If we were flying straight home from here, I wouldn’t care if the suitcases were full of dirty laundry. In fact, they probably would be but since we’re going to be travelling for a couple of weeks, I want everything to be clean when we leave. Again, that’s more difficult to accomplish than it would be at home in Canada because we don’t have a clothes dryer here. I can’t do a load or two of laundry at the last minute unless I want to travel with wet clothes and just think what that would do to the weight of things!

Because we don’t have enough of the basics to last for the entire trip, I will have to do some hand washing in hotel sinks along the way but that’s not a problem. In fact, that’s one of the tricks to travelling light on any trip.

Packing 105: To fold or to roll, that is the question

Though some people roll their clothing to pack it in a suitcase claiming that it takes up less space and doesn’t wrinkle as much, I prefer to fold most of ours.

I learned to fold and pack from a master. When I was a child my father spent several years commuting between Powell River and Vancouver almost every week. Every week my mother did his laundry, starched and pressed his dress shirts and repacked his suitcase. I remember watching her with fascination. She could fold a shirt so that it looked like it had just come out of it’s original package.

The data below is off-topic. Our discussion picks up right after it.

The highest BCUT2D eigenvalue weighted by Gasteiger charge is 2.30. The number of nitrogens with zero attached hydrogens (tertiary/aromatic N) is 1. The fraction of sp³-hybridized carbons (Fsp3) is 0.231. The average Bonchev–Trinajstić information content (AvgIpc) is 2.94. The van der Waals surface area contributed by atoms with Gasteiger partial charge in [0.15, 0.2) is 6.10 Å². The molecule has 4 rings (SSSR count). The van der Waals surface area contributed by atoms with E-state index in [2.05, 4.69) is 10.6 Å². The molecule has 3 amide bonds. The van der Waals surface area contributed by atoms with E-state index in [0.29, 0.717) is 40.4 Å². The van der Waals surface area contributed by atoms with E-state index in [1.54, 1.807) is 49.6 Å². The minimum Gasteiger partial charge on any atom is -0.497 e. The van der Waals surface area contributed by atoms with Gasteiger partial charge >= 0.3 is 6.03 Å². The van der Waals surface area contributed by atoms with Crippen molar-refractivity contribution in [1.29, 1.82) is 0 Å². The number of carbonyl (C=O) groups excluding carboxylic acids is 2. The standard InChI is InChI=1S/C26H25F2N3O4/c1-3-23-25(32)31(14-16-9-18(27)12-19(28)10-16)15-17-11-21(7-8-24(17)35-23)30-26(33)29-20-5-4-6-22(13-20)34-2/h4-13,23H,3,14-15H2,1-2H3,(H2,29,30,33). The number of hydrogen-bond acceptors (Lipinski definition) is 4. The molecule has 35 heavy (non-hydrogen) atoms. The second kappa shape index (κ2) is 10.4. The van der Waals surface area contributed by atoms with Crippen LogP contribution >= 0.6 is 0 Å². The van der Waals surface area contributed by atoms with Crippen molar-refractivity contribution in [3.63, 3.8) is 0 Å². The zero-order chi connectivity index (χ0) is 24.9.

Every summer, our family of six would pile into the big blue and white International Travelall and set off on a camping adventure that often lasted several weeks. Mom would pack everything we needed into the back of the vehicle. There was no such thing as a nylon tent in those days but she could fit the bulky canvas tent, six sleeping bags, foam sleeping mats, the Coleman stove, dishes, food, clothes, life jackets and fishing gear and a multitude of other things into the space behind the back seat.


One summer we chartered a float plane and flew into Garibaldi Lake nestled high in the coastal mountains. Mom had to weigh every single item that went on that trip to make sure that we didn’t exceed the plane’s weight limit. Yes, she was definitely a packing wizard!

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But I digress! Though I fold the majority of our clothing, I often roll things like pyjamas to fit into small unused spaces between other items. On our upcoming trip to China, I’m also going to try a packing technique that I’ve never used before. By packing bulky items in ziploc bags and squeezing the air out before sealing them, they’ll take up much less room in a suitcase. Richard’s navy blue fleece hoodie is two sizes larger than my red one but look at how much less space it needs.


And before I bring this packing series to an end, here’s one last tip: It’s amazing how much you can pack inside the shoes that go into your suitcase. Stuff them full of socks, underwear, pantyhose, pill bottles, anything that will fit!

Do you fold or roll?